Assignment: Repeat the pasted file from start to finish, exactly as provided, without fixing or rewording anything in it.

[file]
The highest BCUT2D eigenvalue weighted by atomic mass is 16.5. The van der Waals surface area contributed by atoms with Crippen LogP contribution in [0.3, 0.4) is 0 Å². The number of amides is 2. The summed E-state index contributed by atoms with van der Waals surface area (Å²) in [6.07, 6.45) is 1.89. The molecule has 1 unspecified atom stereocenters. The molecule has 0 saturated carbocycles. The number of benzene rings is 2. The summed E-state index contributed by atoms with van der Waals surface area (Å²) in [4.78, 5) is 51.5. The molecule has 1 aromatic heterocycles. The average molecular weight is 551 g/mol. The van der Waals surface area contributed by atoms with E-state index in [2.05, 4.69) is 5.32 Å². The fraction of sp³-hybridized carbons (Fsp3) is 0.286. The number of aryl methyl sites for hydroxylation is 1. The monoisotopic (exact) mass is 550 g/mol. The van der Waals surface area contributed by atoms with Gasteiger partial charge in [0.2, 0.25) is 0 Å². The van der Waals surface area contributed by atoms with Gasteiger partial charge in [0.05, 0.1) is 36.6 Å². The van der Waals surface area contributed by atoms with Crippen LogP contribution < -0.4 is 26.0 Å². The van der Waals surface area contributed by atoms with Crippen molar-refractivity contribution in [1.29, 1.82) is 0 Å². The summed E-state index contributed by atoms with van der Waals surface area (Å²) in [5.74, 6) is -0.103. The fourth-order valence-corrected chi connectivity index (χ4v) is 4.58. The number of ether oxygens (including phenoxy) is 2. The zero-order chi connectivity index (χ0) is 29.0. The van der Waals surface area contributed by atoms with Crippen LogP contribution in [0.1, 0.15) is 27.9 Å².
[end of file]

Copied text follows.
The highest BCUT2D eigenvalue weighted by atomic mass is 16.5. The van der Waals surface area contributed by atoms with Crippen LogP contribution in [0.3, 0.4) is 0 Å². The number of amides is 2. The summed E-state index contributed by atoms with van der Waals surface area (Å²) in [6.07, 6.45) is 1.89. The molecule has 1 unspecified atom stereocenters. The molecule has 0 saturated carbocycles. The number of benzene rings is 2. The summed E-state index contributed by atoms with van der Waals surface area (Å²) in [4.78, 5) is 51.5. The molecule has 1 aromatic heterocycles. The average molecular weight is 551 g/mol. The van der Waals surface area contributed by atoms with E-state index in [2.05, 4.69) is 5.32 Å². The fraction of sp³-hybridized carbons (Fsp3) is 0.286. The number of aryl methyl sites for hydroxylation is 1. The monoisotopic (exact) mass is 550 g/mol. The van der Waals surface area contributed by atoms with Gasteiger partial charge in [0.2, 0.25) is 0 Å². The van der Waals surface area contributed by atoms with Gasteiger partial charge in [0.05, 0.1) is 36.6 Å². The van der Waals surface area contributed by atoms with Crippen LogP contribution < -0.4 is 26.0 Å². The van der Waals surface area contributed by atoms with Crippen molar-refractivity contribution in [1.29, 1.82) is 0 Å². The summed E-state index contributed by atoms with van der Waals surface area (Å²) in [5.74, 6) is -0.103. The fourth-order valence-corrected chi connectivity index (χ4v) is 4.58. The number of ether oxygens (including phenoxy) is 2. The zero-order chi connectivity index (χ0) is 29.0. The van der Waals surface area contributed by atoms with Crippen LogP contribution in [0.1, 0.15) is 27.9 Å².